15. It's a heart-rending book towards the end, but very interesting to read how a teenager ruled Tibet and went on to come one of the greatest peace activists in history.

    16. Freedom in Exile is a book that I knew I was going to read at some point. I've always had a soft spot for refugees, as I can think of nothing worse than being forced to leave your home, your life, your everything, because of war, ideological clashes, poverty or climate change (or a combination of all the above). I really don't understand the crazy xenophobic views that some people hold towards them - how can you not feel sorry for them and want to help? With this compassion in mind and a growing [...]

    17. I have been to Tibet and I had heard the Dalai Lama speak. So when my group chose this book, I was interested. I was surprised at how dense this book is. The Dalai Lama seems to remember everything, even what he ate when he was a small child. The big struggle of the book, it seems to me, is the conflict between his love and respect for all living beings, and his dislike for what the Chinese have done (and perhaps are doing) to the people of Tibet. While condemning the latter, he is still able to [...]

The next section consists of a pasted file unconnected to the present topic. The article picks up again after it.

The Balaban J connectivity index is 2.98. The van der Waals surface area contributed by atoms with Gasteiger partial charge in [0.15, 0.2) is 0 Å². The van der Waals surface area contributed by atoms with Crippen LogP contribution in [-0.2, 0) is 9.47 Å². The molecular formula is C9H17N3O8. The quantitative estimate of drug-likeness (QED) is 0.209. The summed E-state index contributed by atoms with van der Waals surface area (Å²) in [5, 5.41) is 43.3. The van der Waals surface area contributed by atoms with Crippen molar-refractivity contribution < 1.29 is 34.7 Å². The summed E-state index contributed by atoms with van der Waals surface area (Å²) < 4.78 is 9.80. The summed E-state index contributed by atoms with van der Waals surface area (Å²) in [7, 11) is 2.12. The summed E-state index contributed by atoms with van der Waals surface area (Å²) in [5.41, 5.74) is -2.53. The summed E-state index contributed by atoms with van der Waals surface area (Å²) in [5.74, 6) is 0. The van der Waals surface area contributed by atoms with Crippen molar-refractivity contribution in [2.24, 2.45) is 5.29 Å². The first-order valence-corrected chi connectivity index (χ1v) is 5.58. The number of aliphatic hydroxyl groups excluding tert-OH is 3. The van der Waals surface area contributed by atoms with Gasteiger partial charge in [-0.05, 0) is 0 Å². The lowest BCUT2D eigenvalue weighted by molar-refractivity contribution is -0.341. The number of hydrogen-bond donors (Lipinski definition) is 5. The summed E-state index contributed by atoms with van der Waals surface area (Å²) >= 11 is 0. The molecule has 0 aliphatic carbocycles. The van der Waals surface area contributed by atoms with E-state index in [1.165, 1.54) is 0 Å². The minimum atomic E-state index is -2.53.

18. Some very inspirational thoughts, especially with what was happening to his people. I would like to read more of his works.

    19. This book was incredibly inspiring. I got to know a lot of things about the Dalai Lama that I didn’t know about before. For example, I learned that he is afraid of caterpillars and horses! :)

    20. Every time I think of Tibet, I see the Himalayas, peaceful prayer flags and serene landscapes, ardent with snow covered mountains and beautiful monasteries. Prior to reading this book, I didn't have that much of an idea about the living conditions prevailing in Tibet - I always took Tibet to be a peaceful country. But after reading this, I felt a huge sorry and pity for the people of the Tibet that had to face so many atrocities at the hand of communist China, a country that annexed Tibet just f [...]